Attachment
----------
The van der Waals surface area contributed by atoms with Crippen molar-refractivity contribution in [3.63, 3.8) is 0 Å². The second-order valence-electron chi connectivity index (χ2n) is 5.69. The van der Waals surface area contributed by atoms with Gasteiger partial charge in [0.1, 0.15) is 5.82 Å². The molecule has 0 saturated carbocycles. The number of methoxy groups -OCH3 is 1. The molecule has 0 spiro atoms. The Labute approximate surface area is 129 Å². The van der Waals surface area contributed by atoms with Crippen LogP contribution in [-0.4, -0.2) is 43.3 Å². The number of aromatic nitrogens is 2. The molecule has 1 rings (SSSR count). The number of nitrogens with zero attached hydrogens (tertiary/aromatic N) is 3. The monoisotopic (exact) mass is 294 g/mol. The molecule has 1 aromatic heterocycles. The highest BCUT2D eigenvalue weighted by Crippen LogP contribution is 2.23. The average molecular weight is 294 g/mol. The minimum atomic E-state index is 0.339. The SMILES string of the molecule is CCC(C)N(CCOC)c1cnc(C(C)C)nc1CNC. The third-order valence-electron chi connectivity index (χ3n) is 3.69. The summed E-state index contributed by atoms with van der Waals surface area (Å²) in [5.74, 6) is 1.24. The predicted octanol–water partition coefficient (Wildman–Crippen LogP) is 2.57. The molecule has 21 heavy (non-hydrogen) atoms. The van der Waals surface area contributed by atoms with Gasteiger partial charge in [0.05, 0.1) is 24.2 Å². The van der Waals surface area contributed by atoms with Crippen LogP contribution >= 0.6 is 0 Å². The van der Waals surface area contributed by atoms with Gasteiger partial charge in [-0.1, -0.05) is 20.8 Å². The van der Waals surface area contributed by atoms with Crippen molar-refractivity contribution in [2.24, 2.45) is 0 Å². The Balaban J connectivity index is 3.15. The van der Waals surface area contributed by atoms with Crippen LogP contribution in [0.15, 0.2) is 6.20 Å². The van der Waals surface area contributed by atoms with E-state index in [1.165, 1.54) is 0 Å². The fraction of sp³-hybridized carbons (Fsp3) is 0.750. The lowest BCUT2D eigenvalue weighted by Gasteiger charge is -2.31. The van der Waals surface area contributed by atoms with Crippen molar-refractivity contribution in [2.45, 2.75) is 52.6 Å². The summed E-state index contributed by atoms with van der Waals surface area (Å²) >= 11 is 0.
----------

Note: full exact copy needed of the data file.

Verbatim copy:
The van der Waals surface area contributed by atoms with Crippen molar-refractivity contribution in [3.63, 3.8) is 0 Å². The second-order valence-electron chi connectivity index (χ2n) is 5.69. The van der Waals surface area contributed by atoms with Gasteiger partial charge in [0.1, 0.15) is 5.82 Å². The molecule has 0 saturated carbocycles. The number of methoxy groups -OCH3 is 1. The molecule has 0 spiro atoms. The Labute approximate surface area is 129 Å². The van der Waals surface area contributed by atoms with Crippen LogP contribution in [-0.4, -0.2) is 43.3 Å². The number of aromatic nitrogens is 2. The molecule has 1 rings (SSSR count). The number of nitrogens with zero attached hydrogens (tertiary/aromatic N) is 3. The monoisotopic (exact) mass is 294 g/mol. The molecule has 1 aromatic heterocycles. The highest BCUT2D eigenvalue weighted by Crippen LogP contribution is 2.23. The average molecular weight is 294 g/mol. The minimum atomic E-state index is 0.339. The SMILES string of the molecule is CCC(C)N(CCOC)c1cnc(C(C)C)nc1CNC. The third-order valence-electron chi connectivity index (χ3n) is 3.69. The summed E-state index contributed by atoms with van der Waals surface area (Å²) in [5.74, 6) is 1.24. The predicted octanol–water partition coefficient (Wildman–Crippen LogP) is 2.57. The molecule has 21 heavy (non-hydrogen) atoms. The van der Waals surface area contributed by atoms with Gasteiger partial charge in [0.05, 0.1) is 24.2 Å². The van der Waals surface area contributed by atoms with Crippen LogP contribution >= 0.6 is 0 Å². The van der Waals surface area contributed by atoms with Gasteiger partial charge in [-0.1, -0.05) is 20.8 Å². The van der Waals surface area contributed by atoms with Crippen molar-refractivity contribution in [2.24, 2.45) is 0 Å². The Balaban J connectivity index is 3.15. The van der Waals surface area contributed by atoms with Crippen LogP contribution in [0.15, 0.2) is 6.20 Å². The van der Waals surface area contributed by atoms with E-state index in [1.165, 1.54) is 0 Å². The fraction of sp³-hybridized carbons (Fsp3) is 0.750. The lowest BCUT2D eigenvalue weighted by Gasteiger charge is -2.31. The van der Waals surface area contributed by atoms with Crippen molar-refractivity contribution in [2.45, 2.75) is 52.6 Å². The summed E-state index contributed by atoms with van der Waals surface area (Å²) >= 11 is 0.